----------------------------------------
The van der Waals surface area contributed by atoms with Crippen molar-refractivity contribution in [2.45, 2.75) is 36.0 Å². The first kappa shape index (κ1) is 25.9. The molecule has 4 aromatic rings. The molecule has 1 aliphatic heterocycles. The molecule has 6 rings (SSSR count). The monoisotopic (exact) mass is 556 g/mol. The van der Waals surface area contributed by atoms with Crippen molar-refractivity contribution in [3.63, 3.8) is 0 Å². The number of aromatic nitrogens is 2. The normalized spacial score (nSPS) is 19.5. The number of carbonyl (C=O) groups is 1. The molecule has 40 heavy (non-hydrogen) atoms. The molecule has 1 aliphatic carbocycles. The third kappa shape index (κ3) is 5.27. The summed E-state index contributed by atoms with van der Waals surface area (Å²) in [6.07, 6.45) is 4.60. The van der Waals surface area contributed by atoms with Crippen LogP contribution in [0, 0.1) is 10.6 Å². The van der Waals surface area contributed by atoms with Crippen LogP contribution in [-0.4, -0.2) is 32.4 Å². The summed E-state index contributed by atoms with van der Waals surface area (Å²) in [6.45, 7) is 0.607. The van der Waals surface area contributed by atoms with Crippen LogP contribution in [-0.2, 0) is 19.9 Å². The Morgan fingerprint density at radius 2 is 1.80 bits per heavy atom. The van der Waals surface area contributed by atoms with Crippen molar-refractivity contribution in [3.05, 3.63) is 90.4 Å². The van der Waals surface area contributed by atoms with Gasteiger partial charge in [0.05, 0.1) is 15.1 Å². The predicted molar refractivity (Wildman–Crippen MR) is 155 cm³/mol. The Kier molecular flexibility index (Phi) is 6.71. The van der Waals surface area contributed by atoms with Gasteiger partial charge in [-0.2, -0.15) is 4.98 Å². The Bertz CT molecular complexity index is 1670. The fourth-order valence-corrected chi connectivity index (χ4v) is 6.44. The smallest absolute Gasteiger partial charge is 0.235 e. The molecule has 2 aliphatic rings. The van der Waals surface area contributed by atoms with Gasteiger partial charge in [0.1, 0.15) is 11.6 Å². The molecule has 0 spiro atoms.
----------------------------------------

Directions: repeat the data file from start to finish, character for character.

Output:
The van der Waals surface area contributed by atoms with Crippen molar-refractivity contribution in [2.45, 2.75) is 36.0 Å². The first kappa shape index (κ1) is 25.9. The molecule has 4 aromatic rings. The molecule has 1 aliphatic heterocycles. The molecule has 6 rings (SSSR count). The monoisotopic (exact) mass is 556 g/mol. The van der Waals surface area contributed by atoms with Crippen molar-refractivity contribution in [3.63, 3.8) is 0 Å². The number of aromatic nitrogens is 2. The normalized spacial score (nSPS) is 19.5. The number of carbonyl (C=O) groups is 1. The molecule has 40 heavy (non-hydrogen) atoms. The molecule has 1 aliphatic carbocycles. The third kappa shape index (κ3) is 5.27. The summed E-state index contributed by atoms with van der Waals surface area (Å²) in [6.07, 6.45) is 4.60. The van der Waals surface area contributed by atoms with Crippen LogP contribution in [0, 0.1) is 10.6 Å². The van der Waals surface area contributed by atoms with Crippen LogP contribution in [-0.4, -0.2) is 32.4 Å². The summed E-state index contributed by atoms with van der Waals surface area (Å²) in [6.45, 7) is 0.607. The van der Waals surface area contributed by atoms with Crippen LogP contribution in [-0.2, 0) is 19.9 Å². The Morgan fingerprint density at radius 2 is 1.80 bits per heavy atom. The van der Waals surface area contributed by atoms with Crippen molar-refractivity contribution in [3.05, 3.63) is 90.4 Å². The van der Waals surface area contributed by atoms with Gasteiger partial charge in [0.05, 0.1) is 15.1 Å². The predicted molar refractivity (Wildman–Crippen MR) is 155 cm³/mol. The Kier molecular flexibility index (Phi) is 6.71. The van der Waals surface area contributed by atoms with Gasteiger partial charge in [-0.2, -0.15) is 4.98 Å². The Bertz CT molecular complexity index is 1670. The fourth-order valence-corrected chi connectivity index (χ4v) is 6.44. The smallest absolute Gasteiger partial charge is 0.235 e. The molecule has 2 aliphatic rings. The van der Waals surface area contributed by atoms with Gasteiger partial charge in [0.1, 0.15) is 11.6 Å². The molecule has 0 spiro atoms.